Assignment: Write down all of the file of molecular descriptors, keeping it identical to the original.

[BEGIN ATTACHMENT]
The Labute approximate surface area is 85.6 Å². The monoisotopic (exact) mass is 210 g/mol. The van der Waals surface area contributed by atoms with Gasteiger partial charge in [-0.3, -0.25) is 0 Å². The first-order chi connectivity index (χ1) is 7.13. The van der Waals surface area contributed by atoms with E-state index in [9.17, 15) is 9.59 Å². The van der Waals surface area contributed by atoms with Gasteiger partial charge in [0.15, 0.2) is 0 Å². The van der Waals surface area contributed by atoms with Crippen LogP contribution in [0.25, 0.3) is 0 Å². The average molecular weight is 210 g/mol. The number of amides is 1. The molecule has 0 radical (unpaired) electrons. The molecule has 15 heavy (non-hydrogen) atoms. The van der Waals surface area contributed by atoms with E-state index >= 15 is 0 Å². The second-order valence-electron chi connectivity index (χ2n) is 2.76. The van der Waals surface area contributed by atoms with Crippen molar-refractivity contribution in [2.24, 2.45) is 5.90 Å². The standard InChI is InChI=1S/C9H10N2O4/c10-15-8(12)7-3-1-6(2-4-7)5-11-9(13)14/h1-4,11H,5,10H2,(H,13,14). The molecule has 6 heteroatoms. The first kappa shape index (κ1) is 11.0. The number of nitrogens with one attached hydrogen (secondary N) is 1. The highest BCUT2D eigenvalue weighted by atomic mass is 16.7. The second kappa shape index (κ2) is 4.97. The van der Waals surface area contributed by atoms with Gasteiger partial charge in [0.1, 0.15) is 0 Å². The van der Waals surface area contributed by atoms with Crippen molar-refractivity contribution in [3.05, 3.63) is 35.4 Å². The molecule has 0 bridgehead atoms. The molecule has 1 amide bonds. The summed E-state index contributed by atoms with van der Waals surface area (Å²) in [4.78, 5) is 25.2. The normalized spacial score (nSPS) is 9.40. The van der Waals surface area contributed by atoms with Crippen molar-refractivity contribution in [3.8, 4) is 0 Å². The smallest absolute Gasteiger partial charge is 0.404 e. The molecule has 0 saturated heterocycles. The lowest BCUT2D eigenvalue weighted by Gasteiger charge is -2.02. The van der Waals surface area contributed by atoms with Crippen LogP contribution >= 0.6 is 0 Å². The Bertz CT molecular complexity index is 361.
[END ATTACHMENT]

The Labute approximate surface area is 85.6 Å². The monoisotopic (exact) mass is 210 g/mol. The van der Waals surface area contributed by atoms with Gasteiger partial charge in [-0.3, -0.25) is 0 Å². The first-order chi connectivity index (χ1) is 7.13. The van der Waals surface area contributed by atoms with E-state index in [9.17, 15) is 9.59 Å². The van der Waals surface area contributed by atoms with Gasteiger partial charge in [0.15, 0.2) is 0 Å². The van der Waals surface area contributed by atoms with Crippen LogP contribution in [0.25, 0.3) is 0 Å². The average molecular weight is 210 g/mol. The number of amides is 1. The molecule has 0 radical (unpaired) electrons. The molecule has 15 heavy (non-hydrogen) atoms. The van der Waals surface area contributed by atoms with E-state index >= 15 is 0 Å². The second-order valence-electron chi connectivity index (χ2n) is 2.76. The van der Waals surface area contributed by atoms with Crippen molar-refractivity contribution in [2.24, 2.45) is 5.90 Å². The standard InChI is InChI=1S/C9H10N2O4/c10-15-8(12)7-3-1-6(2-4-7)5-11-9(13)14/h1-4,11H,5,10H2,(H,13,14). The molecule has 6 heteroatoms. The first kappa shape index (κ1) is 11.0. The number of nitrogens with one attached hydrogen (secondary N) is 1. The highest BCUT2D eigenvalue weighted by atomic mass is 16.7. The second kappa shape index (κ2) is 4.97. The van der Waals surface area contributed by atoms with Gasteiger partial charge in [0.1, 0.15) is 0 Å². The van der Waals surface area contributed by atoms with Crippen molar-refractivity contribution in [3.05, 3.63) is 35.4 Å². The molecule has 0 bridgehead atoms. The molecule has 1 amide bonds. The summed E-state index contributed by atoms with van der Waals surface area (Å²) in [4.78, 5) is 25.2. The normalized spacial score (nSPS) is 9.40. The van der Waals surface area contributed by atoms with Crippen molar-refractivity contribution in [3.8, 4) is 0 Å². The smallest absolute Gasteiger partial charge is 0.404 e. The molecule has 0 saturated heterocycles. The lowest BCUT2D eigenvalue weighted by Gasteiger charge is -2.02. The van der Waals surface area contributed by atoms with Crippen LogP contribution >= 0.6 is 0 Å². The Bertz CT molecular complexity index is 361.